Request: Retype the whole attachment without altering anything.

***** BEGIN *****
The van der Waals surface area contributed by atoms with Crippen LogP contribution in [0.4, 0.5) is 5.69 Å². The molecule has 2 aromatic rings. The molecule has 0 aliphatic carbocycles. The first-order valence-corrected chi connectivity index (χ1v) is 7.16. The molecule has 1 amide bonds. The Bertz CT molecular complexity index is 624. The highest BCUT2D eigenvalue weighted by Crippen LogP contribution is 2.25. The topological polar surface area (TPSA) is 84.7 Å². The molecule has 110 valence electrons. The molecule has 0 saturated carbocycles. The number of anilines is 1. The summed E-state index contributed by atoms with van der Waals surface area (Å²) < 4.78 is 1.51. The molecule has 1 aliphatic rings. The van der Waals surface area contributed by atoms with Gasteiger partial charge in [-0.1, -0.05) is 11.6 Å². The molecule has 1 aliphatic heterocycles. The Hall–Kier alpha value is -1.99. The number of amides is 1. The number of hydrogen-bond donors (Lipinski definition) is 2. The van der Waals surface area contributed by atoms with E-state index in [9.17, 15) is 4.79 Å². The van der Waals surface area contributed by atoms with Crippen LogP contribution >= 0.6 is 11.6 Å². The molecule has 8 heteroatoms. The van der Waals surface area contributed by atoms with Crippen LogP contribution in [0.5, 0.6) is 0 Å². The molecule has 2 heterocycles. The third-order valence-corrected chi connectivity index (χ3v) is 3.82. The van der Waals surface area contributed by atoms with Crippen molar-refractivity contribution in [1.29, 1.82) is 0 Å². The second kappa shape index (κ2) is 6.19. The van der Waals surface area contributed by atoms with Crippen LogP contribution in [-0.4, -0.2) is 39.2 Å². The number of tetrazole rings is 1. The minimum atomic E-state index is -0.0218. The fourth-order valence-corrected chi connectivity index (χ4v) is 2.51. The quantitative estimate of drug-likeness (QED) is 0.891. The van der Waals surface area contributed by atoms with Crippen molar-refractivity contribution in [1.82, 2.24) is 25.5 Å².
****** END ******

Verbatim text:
The van der Waals surface area contributed by atoms with Crippen LogP contribution in [0.4, 0.5) is 5.69 Å². The molecule has 2 aromatic rings. The molecule has 0 aliphatic carbocycles. The first-order valence-corrected chi connectivity index (χ1v) is 7.16. The molecule has 1 amide bonds. The Bertz CT molecular complexity index is 624. The highest BCUT2D eigenvalue weighted by Crippen LogP contribution is 2.25. The topological polar surface area (TPSA) is 84.7 Å². The molecule has 110 valence electrons. The molecule has 0 saturated carbocycles. The number of anilines is 1. The summed E-state index contributed by atoms with van der Waals surface area (Å²) < 4.78 is 1.51. The molecule has 1 aliphatic rings. The van der Waals surface area contributed by atoms with Gasteiger partial charge in [-0.1, -0.05) is 11.6 Å². The molecule has 1 aliphatic heterocycles. The Hall–Kier alpha value is -1.99. The number of amides is 1. The number of hydrogen-bond donors (Lipinski definition) is 2. The van der Waals surface area contributed by atoms with E-state index in [9.17, 15) is 4.79 Å². The van der Waals surface area contributed by atoms with Crippen LogP contribution >= 0.6 is 11.6 Å². The molecule has 8 heteroatoms. The van der Waals surface area contributed by atoms with Crippen LogP contribution in [0.5, 0.6) is 0 Å². The molecule has 2 heterocycles. The third-order valence-corrected chi connectivity index (χ3v) is 3.82. The van der Waals surface area contributed by atoms with Crippen molar-refractivity contribution in [1.29, 1.82) is 0 Å². The second kappa shape index (κ2) is 6.19. The van der Waals surface area contributed by atoms with Crippen LogP contribution in [-0.4, -0.2) is 39.2 Å². The number of tetrazole rings is 1. The minimum atomic E-state index is -0.0218. The fourth-order valence-corrected chi connectivity index (χ4v) is 2.51. The quantitative estimate of drug-likeness (QED) is 0.891. The van der Waals surface area contributed by atoms with Crippen molar-refractivity contribution in [1.82, 2.24) is 25.5 Å².